—Nathan Goetting, Editor-in-Chief
1. 492 U.S. 361 (1989). 2. 543 U.S. 551 (2005). 3. 560 U.S. 48 (2010). 4. 132 S. Ct. 2455 (2012). 5. 136 S. Ct. 718 (2016). 6. 133 S. Ct. 2612 (2012).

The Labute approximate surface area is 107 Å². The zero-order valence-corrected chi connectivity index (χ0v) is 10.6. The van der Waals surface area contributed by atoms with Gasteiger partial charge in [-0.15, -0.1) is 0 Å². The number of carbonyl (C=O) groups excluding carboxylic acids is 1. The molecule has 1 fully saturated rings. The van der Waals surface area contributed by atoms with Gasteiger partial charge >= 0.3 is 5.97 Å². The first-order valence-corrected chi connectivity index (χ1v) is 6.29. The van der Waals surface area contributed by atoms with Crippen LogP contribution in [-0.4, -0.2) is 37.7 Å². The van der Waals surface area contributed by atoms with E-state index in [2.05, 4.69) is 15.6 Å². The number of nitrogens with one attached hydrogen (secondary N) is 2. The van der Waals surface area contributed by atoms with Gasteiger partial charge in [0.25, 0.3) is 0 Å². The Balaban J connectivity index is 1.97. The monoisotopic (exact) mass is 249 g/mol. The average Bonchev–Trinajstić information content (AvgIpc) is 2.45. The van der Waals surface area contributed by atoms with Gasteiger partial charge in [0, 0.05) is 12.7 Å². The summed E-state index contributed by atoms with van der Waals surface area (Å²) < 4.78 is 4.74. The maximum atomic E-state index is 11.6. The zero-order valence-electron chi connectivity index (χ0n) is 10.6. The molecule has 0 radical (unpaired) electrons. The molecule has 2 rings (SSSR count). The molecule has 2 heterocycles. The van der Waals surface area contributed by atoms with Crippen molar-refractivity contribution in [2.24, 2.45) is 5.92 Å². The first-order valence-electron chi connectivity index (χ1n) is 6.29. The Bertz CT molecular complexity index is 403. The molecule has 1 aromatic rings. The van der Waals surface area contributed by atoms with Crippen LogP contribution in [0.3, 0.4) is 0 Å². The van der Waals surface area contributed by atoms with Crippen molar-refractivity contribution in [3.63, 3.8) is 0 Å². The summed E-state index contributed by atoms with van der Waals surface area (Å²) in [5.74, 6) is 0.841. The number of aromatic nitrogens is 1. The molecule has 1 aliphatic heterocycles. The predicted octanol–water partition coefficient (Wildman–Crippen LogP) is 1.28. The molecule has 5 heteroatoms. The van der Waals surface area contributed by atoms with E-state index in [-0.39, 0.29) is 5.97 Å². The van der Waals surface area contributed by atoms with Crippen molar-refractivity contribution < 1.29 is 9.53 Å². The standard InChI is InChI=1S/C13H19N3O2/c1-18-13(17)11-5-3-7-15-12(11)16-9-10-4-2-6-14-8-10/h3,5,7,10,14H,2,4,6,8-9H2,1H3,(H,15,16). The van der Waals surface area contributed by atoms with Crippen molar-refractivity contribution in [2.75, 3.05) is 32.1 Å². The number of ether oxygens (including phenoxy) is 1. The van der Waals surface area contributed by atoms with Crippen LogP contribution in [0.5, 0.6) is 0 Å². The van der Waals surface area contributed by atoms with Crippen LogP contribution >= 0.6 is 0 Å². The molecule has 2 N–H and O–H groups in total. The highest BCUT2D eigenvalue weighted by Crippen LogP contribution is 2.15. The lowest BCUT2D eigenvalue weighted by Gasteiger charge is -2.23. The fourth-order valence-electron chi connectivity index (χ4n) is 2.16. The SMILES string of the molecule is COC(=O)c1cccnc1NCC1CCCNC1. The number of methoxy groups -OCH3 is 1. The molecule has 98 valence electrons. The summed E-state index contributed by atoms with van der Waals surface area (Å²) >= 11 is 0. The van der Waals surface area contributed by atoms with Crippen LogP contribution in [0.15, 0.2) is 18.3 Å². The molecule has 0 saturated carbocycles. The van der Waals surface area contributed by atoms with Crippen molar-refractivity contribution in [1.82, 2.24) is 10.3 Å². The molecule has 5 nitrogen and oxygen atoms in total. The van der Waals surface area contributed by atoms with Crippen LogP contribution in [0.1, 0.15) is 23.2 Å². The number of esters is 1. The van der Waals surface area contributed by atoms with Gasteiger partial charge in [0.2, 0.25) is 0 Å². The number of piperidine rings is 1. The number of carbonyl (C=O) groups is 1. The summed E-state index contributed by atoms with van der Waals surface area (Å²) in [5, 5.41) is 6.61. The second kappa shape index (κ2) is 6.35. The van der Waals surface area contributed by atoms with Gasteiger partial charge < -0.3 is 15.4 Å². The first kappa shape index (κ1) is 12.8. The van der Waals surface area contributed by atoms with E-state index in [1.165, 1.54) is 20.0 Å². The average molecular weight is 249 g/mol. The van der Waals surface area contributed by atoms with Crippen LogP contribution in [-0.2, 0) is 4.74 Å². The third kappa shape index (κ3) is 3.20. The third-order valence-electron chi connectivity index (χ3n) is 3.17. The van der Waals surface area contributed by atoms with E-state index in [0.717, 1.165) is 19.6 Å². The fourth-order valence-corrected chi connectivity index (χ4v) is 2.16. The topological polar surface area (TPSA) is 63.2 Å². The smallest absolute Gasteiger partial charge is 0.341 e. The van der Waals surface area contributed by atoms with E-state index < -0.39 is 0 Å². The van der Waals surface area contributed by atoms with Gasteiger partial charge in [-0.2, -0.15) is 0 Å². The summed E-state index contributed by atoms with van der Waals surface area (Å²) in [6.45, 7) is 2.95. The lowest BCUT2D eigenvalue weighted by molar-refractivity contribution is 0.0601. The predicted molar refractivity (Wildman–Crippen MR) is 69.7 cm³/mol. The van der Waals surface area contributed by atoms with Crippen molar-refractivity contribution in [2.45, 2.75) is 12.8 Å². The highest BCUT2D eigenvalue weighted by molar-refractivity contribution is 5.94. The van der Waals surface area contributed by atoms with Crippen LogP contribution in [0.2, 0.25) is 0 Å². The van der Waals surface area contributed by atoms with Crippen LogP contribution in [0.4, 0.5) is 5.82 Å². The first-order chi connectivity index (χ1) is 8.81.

National Lawyers Guild review, formerly Guild Practitioner , is published quarterly by the National Lawyers Guild, a non-profit institution, at 132 Nassau Street, # 922, New York NY 10038. ISSN 0017-5390. Periodicals postage paid at New York, NY and at additional mailing offices. Subscription rates are $75/yr for libraries and institutions; $25/yr for lawyers; $10/yr for legal workers/law students; $5/yr for incarcerated persons; add $5/yr for overseas; $6.50/single copy, and should be sent to: 132 Nassau Street, # 922, New York NY 10038. POSTMASTER: Send change of address to: National Lawyers Guild review, 132 Nassau Street, # 922, New York NY 10038. Address all editorial correspondence and law-related poems, criticisms, articles and essays to: Editor-in-Chief, National Lawyers Guild review, 132 Nassau Street, # 922, New York NY 10038. Unsolicited manuscripts will not be returned unless accompanied by return postage. National Lawyers Guild review is indexed/abstracted in Westlaw, PAIS-Public Affairs Information Service, The Left Index, and the Alternative Press Index. Editorial Board: Nathan Goetting, Editor in Chief; Meredith Osborne, Executive Editor; Crystal Abbey, Managing Editor; Kathleen Johnson, Book Editor; Katherine Taylor, Notes Editor; Deborah Willis, Layout Editor. Contributing Editors: Alan Clarke, Marjorie Cohn, Ryan Dreveskracht, Richael Faithful, David Gespass, Ann Fagan Ginger, Laura Horton, Nathan H. Madson, Henry Willis. The opinions expressed in the articles are those of the various authors, and each article is Copyright, 2016, by the author and by N atio Nal l awyers G uild r eview . Advisory Panel: Elvia Arriola, John Brittain, Margaret Burnham, Erwin Chemerinsky, David Cole, Barbara Dudley, Richard Falk, Lennox Hinds, Sylvia A. Law, Staughton Lynd, Harold McDougall, Ruben Remigio Ferro, Jitendra Sharma, Kenji Urata, Frank Valdes, Patricia Williams